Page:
Strategy the Airline Industry -- Case Study

Excerpt from Case Study :

g. Lufthansa); partners with Blackberry and Yahoo for in flight conveniences.

Early aggressive additions to fleet and service did, as analysts predicted, negatively impact the company.

Company will need to carefully evaluate routes, new service, new equipment, and new technology in order to maintain growth potential.


Fairly stable and industry respected; replaced CEO in May 2007.

Needed a new managerial focus after 2004.

Optimistic, keep tight rein on overly aggressive expansion.

Human Resources

Jet Blue University, compensates better than most airlines, rewards loyalty for service

Unsuccessful attempt at unionizing

Ensure mission is translated to consumers; empower local employees to make better decisions so clients are not left sitting on tarmac.

Market Share

Huge and rapid growth spurt in early 21st century

Became a model for other carriers; major carriers copied model and took away share

Continued energy and fiscal focus on consumers and next generation of airline ideas.

Marketing Focus

Focus on consumer; what can be different about Jet Blue, but still cover costs?

May have cut too many services in 2002-4; now charges for leg room.

Strategic partnerships with entertainment and other organizations to promote the business aggressively.

(Wynbrandt, 2004)

Jet Blue seemed undaunted by the losses in 2006. Instead of hanging its head, though, Jet Blue pulled out not one, but two strategic profitability plans. This not only included some tough decisions about routes and equipment, but a rethinking of the entire flight experience. Since fuel was the highest expenditure, Jet Blue decided to remove some seats -- lighten the load, provide more legroom for passengers (at a fee, of course), reduce crew size, and save on fuel. David Barger, the new CEO said that he "will focus on developing Jet Blue's long-term vision and strategy, and how we can continue to be a preferred product in a commodity business" (Jet Blue Press Release - Names Dave Barger President and CEO, 2007).

Realizing that the airline market is both highly competitive and fickle, the company is doing some extremely innovating things with marketing and strategic partnerships. For instance, selling 19% of the company to Lufthansa now opens up the longer range European routes; partnering with Hollywood and "The Simpsons" allows for a huge name recognition strategy, partnering with Yahoo! And Research in Motion (Blackberry) opens up the door for more business travelers; and increasing destinations to the Carribean allows for a greater share of the tourist market (Fisk, 2009).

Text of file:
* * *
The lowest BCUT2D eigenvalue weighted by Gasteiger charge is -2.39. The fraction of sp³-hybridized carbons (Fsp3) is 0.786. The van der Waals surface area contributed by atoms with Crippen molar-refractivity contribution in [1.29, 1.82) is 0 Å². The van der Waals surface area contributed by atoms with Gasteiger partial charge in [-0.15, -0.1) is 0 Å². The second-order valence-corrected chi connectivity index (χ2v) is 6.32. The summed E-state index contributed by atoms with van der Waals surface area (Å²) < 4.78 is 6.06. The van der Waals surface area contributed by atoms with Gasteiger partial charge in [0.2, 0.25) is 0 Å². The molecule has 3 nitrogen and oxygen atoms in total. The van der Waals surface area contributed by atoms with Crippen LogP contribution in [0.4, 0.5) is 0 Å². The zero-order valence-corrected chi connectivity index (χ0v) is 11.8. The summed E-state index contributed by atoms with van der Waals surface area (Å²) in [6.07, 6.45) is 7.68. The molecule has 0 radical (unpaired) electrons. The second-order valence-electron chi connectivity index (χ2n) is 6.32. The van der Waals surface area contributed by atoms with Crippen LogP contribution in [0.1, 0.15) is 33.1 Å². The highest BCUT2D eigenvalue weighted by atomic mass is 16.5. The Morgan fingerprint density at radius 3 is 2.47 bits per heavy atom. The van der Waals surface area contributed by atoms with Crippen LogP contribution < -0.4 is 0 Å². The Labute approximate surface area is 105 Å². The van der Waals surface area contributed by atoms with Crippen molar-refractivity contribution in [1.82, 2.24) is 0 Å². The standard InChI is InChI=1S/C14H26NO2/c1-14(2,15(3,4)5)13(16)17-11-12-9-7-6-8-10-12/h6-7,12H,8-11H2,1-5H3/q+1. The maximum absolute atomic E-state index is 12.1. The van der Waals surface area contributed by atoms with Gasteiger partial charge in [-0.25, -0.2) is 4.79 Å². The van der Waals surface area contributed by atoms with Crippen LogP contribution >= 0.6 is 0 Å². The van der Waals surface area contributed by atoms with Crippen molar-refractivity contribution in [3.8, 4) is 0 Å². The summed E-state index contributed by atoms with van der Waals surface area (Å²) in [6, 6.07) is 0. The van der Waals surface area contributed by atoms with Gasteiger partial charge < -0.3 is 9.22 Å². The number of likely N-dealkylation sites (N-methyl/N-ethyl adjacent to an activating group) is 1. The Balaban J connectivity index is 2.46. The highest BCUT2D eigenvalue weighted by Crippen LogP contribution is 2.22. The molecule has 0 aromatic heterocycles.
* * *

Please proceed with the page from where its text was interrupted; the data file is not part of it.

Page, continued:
As a company, Jet Blue is not that old. It has experienced, however, some rather major and rapid changes over time. In an era of numerous "no-frills" carriers, Jet Blue continues to differentiate itself from others in the market by offering reserved seating, little meal service depending on the distance of the flight, a television in every seat, and a more traditional hub-and-spoke route structure that combines both long and short-term flights. As it continues to find new destinations for its client base, it may continue to grow, never requiring Saturday stays, or all the complexities of the major airlines. Jet Blue remains poised for the future, with its target market continuing to be, "people who aren't going to travel, people who are disgusted with their current choices, people who would drive, or people who wouldn't got at all" (Gittell, 2003, 225).


Air Transportation Safety and System Stabilization Act, Public Law 107-42. (2001, September 22). Retrieved October 2010, from Office of Transportation - U.S. Government:

Jet Blue Press Release - Names Dave Barger President and CEO. (2007, May 10). Retrieved October 2010, from

Air Travel Report: Dip in Delays, Spike in Complaints. (2010, October 12). Retrieved October 2010, from CNN Travel:

Jet Blue Shareholder Information. (2010, October 12). Retrieved October 2010, from Jet Blue:

Fisk, P. (2009). Marketing Genius. New York: Wiley.

Gittell, J. (2003). The Soutwest Airlines Way. New York: McGraw Hill Professional.

Globe Newswire. (2010, June). Flying: It's Why JetBlue Created Jetting. Retrieved October 2010, from NASDAQ OMX Global Newswire:

Mill and Morriston. (2002). The Tourism System. DuBuque, IA: Kendall Hunt.

Wynbrandt, J. (2004). Flying High- How Jet Blue Founder and CEO David Neelean Beats the Competition. New York: Wiley.

Cite This Case Study:

"Strategy The Airline Industry --" (2010, October 13) Retrieved February 17, 2018, from

"Strategy The Airline Industry --" 13 October 2010. Web.17 February. 2018. <>

"Strategy The Airline Industry --", 13 October 2010, Accessed.17 February. 2018,